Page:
And then we met Liss and Michael at Superwhatnot. And it was deserted. The poor dudes there were saying it was the quietest Friday night they had ever known. And so they were doing random renovations to the ceiling. For a while we were the only punters there.
THE MAD MAX 2 ENTRANCE
So the cops had all these gates where they had fences, then a car behind. The car would reverse away while two cops opened the gate and I could not help but the ink it was just like in Mad Max 2 where the fortified bus acted like a gate for their community.
So the cop in that car just spent hours and hours (we watched) just driving 5 metres back, then 5 metres forward.
Brisbane was of course deserted. I say “of course” because that was what the media kept saying. The government had two tunes. On a state level it was, “get out”. On a Brisbane City Council (BCC) level it was”stick around”. It was pretty bizarre. And because the State Government gave everyone in the BCC area a public holiday, you can guess who won.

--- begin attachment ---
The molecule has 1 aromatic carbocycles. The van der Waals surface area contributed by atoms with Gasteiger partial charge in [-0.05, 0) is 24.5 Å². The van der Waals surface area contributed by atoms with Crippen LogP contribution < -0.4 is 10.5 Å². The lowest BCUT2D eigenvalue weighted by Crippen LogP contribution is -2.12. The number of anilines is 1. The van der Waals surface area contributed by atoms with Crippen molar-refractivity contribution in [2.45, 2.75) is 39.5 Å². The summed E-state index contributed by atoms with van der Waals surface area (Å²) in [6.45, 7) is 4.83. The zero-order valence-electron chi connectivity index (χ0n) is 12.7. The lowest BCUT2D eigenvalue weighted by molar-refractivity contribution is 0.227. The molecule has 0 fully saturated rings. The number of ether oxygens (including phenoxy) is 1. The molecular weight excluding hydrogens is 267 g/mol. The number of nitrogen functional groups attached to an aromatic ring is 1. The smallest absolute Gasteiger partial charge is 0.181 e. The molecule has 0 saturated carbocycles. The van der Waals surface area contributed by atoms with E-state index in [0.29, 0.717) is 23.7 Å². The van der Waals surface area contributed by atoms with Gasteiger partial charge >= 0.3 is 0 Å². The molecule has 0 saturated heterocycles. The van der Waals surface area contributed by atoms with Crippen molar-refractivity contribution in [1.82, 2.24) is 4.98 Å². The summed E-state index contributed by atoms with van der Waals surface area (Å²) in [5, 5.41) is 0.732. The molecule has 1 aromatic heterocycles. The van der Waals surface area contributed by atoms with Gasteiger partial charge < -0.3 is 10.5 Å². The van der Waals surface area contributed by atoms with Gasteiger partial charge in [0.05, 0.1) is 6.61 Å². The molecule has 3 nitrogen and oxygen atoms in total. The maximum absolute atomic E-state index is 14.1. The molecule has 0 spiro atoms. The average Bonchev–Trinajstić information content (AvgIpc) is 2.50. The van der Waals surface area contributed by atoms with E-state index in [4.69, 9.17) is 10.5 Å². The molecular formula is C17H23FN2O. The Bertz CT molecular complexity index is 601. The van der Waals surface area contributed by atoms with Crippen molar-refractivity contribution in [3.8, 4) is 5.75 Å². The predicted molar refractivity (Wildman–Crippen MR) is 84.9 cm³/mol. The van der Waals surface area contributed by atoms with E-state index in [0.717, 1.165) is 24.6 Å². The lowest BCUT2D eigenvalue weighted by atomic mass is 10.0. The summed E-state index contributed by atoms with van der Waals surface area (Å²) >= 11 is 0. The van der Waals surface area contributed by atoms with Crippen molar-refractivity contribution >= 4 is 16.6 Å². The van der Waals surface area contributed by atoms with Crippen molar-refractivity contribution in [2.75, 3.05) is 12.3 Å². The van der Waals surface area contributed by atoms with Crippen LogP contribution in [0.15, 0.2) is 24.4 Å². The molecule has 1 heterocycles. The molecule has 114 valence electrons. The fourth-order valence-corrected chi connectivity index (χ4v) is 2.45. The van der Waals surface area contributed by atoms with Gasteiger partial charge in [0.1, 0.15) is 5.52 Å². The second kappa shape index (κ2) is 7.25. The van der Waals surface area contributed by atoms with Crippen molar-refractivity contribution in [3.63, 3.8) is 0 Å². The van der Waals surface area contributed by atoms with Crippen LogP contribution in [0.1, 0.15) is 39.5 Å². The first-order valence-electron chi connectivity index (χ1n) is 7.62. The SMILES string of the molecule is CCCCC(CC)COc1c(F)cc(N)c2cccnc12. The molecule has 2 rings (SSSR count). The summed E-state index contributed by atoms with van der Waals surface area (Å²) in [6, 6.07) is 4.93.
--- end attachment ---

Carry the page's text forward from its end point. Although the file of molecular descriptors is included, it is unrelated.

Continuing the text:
But to me the real Brisbane people, those who had their hearts in this place, stuck around. And that crossed over to those people who were interested in politics. I LOVE this city when it is so different. I cannot imagine why people would brave incredible traffic (and it was epic apparently) to go to the gold or sunshine coast — just to be crowded around a bunch of other goobs doing the same thing (all from Brisbane). All the while everyone left here had the place virtually to ourselves — as long as you could put up with all the people wearing lanyards.